Michelle L. Lange, OTR/L, ABDA, ATP/SMS
In our last blog, I interviewed Missy Ball regarding her experiences with Dynamic Seating. In this blog, I would like to share some of her thoughts on Movement, Development, and Function. Missy has written two articles on the topic of Dynamic Seating for Convaid which discuss this interrelationship. The text below is taken from the first of these articles, “Part 1: Dynamic Seating Generally Speaking.”
“In motor development, children learn to manage their bodies in gravity through moving in gravity. Experience is the sculptor of the brain. Trial and error are essential to forge effective neuropathways.”
Bottom Line: Children learn to move by moving. In clients with limited mobility, static seating reduces learning opportunities.
Balancing Stability and Movement for Function
“Finding the key between stability and movement is critical for function. Motor function is the dynamic interplay between posture and movement. Posture is both stability and orientation. One maintains the body’s center of mass within specific boundaries in space (stability) while the other properly relates body parts to each other and the environment for a specific task (orientation). Stability does not mean static, but often does when a client is placed in a seating system. Movement is superimposed over posture. The quality of posture determines motor skill capability.”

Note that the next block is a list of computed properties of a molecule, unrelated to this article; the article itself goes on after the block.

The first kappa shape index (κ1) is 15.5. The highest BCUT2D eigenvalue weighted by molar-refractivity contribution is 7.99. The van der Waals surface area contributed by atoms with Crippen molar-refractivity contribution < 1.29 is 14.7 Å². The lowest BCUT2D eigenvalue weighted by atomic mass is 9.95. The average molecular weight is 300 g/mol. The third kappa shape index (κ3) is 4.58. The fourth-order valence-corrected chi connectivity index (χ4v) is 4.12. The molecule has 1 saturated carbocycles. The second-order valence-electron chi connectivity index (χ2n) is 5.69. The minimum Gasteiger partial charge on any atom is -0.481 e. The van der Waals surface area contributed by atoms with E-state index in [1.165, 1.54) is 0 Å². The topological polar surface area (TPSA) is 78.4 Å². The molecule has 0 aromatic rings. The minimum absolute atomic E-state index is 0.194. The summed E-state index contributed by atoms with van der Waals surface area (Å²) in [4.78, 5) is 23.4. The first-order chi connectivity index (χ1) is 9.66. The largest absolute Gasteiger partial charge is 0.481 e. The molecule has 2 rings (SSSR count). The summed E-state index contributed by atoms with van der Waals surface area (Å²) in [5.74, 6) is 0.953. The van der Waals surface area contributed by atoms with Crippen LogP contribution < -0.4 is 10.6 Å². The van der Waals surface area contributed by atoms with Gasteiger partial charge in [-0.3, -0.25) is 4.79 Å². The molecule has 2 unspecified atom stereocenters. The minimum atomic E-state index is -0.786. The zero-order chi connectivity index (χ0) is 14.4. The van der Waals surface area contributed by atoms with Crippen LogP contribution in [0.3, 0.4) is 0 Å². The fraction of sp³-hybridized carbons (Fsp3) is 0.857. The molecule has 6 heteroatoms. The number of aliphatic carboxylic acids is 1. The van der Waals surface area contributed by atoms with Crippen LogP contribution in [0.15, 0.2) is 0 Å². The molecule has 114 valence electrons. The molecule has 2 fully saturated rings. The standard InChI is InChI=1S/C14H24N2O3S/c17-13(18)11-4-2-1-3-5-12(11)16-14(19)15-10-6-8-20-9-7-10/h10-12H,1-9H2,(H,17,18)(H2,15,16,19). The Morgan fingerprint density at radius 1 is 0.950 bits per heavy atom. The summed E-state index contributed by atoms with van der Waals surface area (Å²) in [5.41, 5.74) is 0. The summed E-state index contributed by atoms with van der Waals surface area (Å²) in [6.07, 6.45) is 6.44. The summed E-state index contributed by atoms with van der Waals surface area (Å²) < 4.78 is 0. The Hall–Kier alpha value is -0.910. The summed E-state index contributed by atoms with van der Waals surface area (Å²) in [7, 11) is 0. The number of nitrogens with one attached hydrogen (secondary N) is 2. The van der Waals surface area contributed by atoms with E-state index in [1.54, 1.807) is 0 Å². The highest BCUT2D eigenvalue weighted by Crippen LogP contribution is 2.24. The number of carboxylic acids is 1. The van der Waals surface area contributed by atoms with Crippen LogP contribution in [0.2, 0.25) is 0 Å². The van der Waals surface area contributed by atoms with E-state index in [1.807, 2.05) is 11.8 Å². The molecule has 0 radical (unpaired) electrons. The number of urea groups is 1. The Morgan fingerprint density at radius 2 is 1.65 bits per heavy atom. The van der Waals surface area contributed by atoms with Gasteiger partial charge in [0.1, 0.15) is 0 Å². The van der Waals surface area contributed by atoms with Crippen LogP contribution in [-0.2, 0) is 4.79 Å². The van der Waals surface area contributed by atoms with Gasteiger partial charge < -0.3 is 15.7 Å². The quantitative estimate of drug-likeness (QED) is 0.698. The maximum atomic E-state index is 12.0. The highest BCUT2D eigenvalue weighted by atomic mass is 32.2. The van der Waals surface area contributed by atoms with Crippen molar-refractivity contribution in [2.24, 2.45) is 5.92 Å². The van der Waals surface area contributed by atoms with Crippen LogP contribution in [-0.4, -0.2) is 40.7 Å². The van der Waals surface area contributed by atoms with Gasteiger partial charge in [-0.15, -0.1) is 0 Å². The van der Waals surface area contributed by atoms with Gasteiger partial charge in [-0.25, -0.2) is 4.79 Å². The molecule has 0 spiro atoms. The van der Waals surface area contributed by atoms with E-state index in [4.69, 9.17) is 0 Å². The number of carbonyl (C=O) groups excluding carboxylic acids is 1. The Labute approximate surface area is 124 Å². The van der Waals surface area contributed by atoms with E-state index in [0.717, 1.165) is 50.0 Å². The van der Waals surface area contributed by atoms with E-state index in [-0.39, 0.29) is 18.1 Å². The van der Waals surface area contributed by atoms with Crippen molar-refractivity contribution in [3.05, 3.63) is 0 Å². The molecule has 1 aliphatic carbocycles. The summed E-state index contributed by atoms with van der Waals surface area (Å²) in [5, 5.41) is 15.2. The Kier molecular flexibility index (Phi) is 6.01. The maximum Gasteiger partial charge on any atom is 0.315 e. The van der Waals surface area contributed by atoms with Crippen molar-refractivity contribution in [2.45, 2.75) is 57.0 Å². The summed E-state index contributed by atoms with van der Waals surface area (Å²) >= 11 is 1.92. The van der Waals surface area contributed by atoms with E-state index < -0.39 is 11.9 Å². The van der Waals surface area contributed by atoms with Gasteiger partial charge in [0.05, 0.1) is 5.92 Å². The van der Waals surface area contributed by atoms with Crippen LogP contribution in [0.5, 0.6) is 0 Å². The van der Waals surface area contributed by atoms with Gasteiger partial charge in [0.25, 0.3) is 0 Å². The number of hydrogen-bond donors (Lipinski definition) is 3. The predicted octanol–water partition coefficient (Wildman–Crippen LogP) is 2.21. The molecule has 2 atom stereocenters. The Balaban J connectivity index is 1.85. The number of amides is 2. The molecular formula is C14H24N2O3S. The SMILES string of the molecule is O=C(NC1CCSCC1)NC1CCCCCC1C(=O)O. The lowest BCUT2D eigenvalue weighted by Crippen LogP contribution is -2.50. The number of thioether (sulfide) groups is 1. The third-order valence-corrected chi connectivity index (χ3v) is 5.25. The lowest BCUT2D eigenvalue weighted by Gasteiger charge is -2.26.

Bottom Line: In wheelchair seating, finding a balance between stability and movement can be challenging. Dynamic Seating is designed to provide both for a client.
Dynamic Seating and Function
“Seating components need to provide just enough boundary and correct input to encourage /allow active movement for function, not diminish it, by assisting the client to integrate sensory & motor systems. Dynamic spontaneous movement needs to be allowed within boundaries that promote greater function. In a seated position, the pelvis is the initiator of weight shifts. If the pelvis is locked up, movement will be affected. Determining appropriate boundaries for the pelvis, torso, and head can occur through observation of the client during functional tasks. For example, if the client feeds himself, observe the effort to hold the head upright, reach and grasp a spoon, and chew the food. What happens to the pelvis, trunk, and head? What assistance can seating components and boundaries give to assist the activity, not diminish his function?”
Bottom Line: Dynamic Seating must provide the correct amount of movement and resistance to enhance functional tasks for the client.
Thanks so much for sharing your thoughts with us, Missy! Understanding the connections between movement, stability, and function are critical in our assessment to determine when Dynamic Seating is required, at what areas of the body, and to what degree of movement and resistance.
Ball, M. Part 1: Dynamic Seating Generally Speaking. Previously on Convaid website.